The New Arab | The Sublime is an Experience Looking for Context

Farah Abdessamad

10 March, 2022

 

It’s difficult to describe the phenomenological experience of coming across Algerian artist Rachid Koraïchi’s language.

 

A gateway towards the invisible and divine, his art is as aesthetically breath-taking as it is spiritually moving, and there are notions that Koraïchi’s third US show at New York City’s Aicon Gallery, Le Chant de l’Ardent Désir, perfectly embodies in its presentation of four bodies of work threading on the function of calligraphy and symbolic philology.

 

The title of the show is also the name of an eponymous series of six large-scale alabaster tablets that shimmer under a subtle light. Their pristine hue is reminiscent of Tunisia’s desert salt lakes or the solemnity of tombstones.

 

Alabaster was widely used in ancient Egypt – where it was associated with Bast (or Bastet), a divinity of protection – and Mesopotamian cultures. While at first heavy and majestic, upon a closer inspection, artworks under Le Chant de l’Ardent Désir (2021) exude softness and sophistication.

 

On these 43x43 inches tablets, we see detailed, lace-like inscriptions which convey symmetry and the optical illusion of a portal to other realms. In these works, we recognise Koraïchi’s passion for attentive and respectful craftsmanship.

 

Intricate carvings, such as the nine circles of Le Chant de l’Ardent Désir II (2021) evoke a mystical map, guiding imagery towards self-exploration echoing the presence of numerological cues and cosmological composition.

 

In the series Les Vigilants, la Nuit (2021), the shapes of 14 steel sculptures of black-painted corten steel remind of vanishing human silhouettes. They project long shadows to the ground, casting a reminder of residue and loss, an effect the artist had previously explored in La prière des absents (2013-2015).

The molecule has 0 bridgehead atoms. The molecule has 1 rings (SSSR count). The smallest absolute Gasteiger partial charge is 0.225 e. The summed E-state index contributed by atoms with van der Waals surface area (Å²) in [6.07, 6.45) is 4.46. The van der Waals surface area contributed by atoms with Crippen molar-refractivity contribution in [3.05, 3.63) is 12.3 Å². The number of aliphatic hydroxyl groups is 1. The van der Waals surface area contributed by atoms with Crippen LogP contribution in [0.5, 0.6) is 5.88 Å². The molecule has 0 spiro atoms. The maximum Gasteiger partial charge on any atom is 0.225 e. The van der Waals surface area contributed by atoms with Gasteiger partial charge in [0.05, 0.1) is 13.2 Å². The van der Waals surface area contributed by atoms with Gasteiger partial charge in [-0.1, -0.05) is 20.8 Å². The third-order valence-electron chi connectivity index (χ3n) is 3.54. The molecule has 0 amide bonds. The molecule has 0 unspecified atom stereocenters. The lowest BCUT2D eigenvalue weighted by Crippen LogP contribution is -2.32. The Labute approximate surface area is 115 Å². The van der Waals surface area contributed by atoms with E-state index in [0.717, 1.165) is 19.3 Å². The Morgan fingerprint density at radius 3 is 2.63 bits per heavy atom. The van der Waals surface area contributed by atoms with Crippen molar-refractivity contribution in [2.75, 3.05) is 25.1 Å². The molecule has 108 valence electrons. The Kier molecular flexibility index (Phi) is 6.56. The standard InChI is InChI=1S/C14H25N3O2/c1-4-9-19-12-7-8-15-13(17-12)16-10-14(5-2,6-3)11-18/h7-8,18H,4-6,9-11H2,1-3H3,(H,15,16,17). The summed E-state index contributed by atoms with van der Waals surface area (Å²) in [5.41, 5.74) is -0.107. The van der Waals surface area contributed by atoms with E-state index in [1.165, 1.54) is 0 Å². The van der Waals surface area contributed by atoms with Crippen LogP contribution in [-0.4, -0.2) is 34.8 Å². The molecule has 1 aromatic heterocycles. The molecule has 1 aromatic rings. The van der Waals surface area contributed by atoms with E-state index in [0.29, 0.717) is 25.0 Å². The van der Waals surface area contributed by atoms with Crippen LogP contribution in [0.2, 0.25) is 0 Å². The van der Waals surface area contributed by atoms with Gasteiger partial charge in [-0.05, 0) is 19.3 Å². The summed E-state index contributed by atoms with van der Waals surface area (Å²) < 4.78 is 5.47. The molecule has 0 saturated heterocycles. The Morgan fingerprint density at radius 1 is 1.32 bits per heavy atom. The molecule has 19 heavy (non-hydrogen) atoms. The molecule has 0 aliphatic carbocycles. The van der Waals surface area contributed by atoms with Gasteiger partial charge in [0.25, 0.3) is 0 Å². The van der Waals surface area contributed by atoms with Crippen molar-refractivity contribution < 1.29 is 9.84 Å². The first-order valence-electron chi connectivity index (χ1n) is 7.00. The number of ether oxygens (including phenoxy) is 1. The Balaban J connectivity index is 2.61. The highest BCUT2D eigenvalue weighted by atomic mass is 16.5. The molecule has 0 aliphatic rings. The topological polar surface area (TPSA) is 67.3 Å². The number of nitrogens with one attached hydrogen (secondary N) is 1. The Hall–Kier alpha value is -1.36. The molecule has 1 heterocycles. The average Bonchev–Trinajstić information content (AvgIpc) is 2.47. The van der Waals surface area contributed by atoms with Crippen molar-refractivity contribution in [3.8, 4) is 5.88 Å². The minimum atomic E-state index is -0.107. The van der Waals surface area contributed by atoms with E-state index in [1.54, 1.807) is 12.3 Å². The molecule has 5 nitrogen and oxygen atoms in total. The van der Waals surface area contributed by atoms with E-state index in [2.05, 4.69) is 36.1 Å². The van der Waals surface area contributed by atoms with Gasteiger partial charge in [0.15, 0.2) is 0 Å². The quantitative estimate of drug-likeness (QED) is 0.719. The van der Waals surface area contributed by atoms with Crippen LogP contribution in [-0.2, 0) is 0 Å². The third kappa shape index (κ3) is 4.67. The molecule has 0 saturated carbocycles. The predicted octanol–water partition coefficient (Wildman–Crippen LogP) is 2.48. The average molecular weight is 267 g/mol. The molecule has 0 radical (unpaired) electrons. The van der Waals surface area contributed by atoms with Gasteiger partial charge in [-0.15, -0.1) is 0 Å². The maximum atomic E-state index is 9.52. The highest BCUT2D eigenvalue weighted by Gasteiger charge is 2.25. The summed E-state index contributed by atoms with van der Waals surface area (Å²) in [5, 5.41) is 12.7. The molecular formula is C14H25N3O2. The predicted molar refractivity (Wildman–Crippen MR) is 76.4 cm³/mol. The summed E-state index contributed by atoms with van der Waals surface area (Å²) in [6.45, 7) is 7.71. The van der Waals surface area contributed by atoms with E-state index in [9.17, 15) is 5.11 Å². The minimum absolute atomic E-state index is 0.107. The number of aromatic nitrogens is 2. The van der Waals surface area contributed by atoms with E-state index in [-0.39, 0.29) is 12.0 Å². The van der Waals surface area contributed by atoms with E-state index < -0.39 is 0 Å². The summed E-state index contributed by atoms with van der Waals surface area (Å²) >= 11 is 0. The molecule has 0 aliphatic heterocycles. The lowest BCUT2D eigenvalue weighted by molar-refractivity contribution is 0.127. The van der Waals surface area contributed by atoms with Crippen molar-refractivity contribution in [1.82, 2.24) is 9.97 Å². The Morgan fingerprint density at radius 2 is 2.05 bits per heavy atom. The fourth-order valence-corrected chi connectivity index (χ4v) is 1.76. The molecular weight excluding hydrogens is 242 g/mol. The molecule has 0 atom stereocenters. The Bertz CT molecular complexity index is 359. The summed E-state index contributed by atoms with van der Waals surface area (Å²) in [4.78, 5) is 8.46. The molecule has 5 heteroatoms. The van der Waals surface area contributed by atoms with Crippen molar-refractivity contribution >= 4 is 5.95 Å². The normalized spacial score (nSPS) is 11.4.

Koraïchi captures the flimsiness of human life and individuality. Each sculpture incorporates unique strokes and symbols in skeleton-like, totemic structures.

 

We feel haunted by their undefined absence and presence, an ambiguity that embraces an abstract form of existence, forcing our gaze to transcend the confines of what’s visible, corporeal and palpable.

 

Les Vigilants, la Nuit…XIV (2021) shows a wide-legged figure as if the character seeks to anchor each of its legs in opposing shores or borders, with details framing an upper-body area that channels a sense of movement and readiness to act.

 

Koraïchi further investigates remanence and enchantment in 14, stunning canvases under the series La Montagne aux Etoiles (2021) — a name which reminds of Jabal an-Nour near Mecca, or the Mountain of Light, where Prophet Muhammed first received revelation.

 

The La Montagne aux Etoiles artworks, where golden-white acrylic paint contrasts against a rich indigo background, explore form fluidity, luminosity, vibrancy and an attempt at capturing a polyphony that speaks to the universal.

 

Their multidimensionality sometimes grants the appearance of traditional ceramic tiles or textiles. In La Montagne aux Etoiles III (2021) Koraïchi outlines an unconscious atlas, sacred geography and an altar to celestial magnificence.  

 

Koraïchi’s paintings and sculptures are precise, geometric and hypnotically meditative.

 

In apposing calligraphy, glyphs, ephemerides and semiotic characters, the artist pays homage to Arab, Amazigh and other heritages while reinterpreting a personal cosmology and a Sufi-inspired expression of the divine.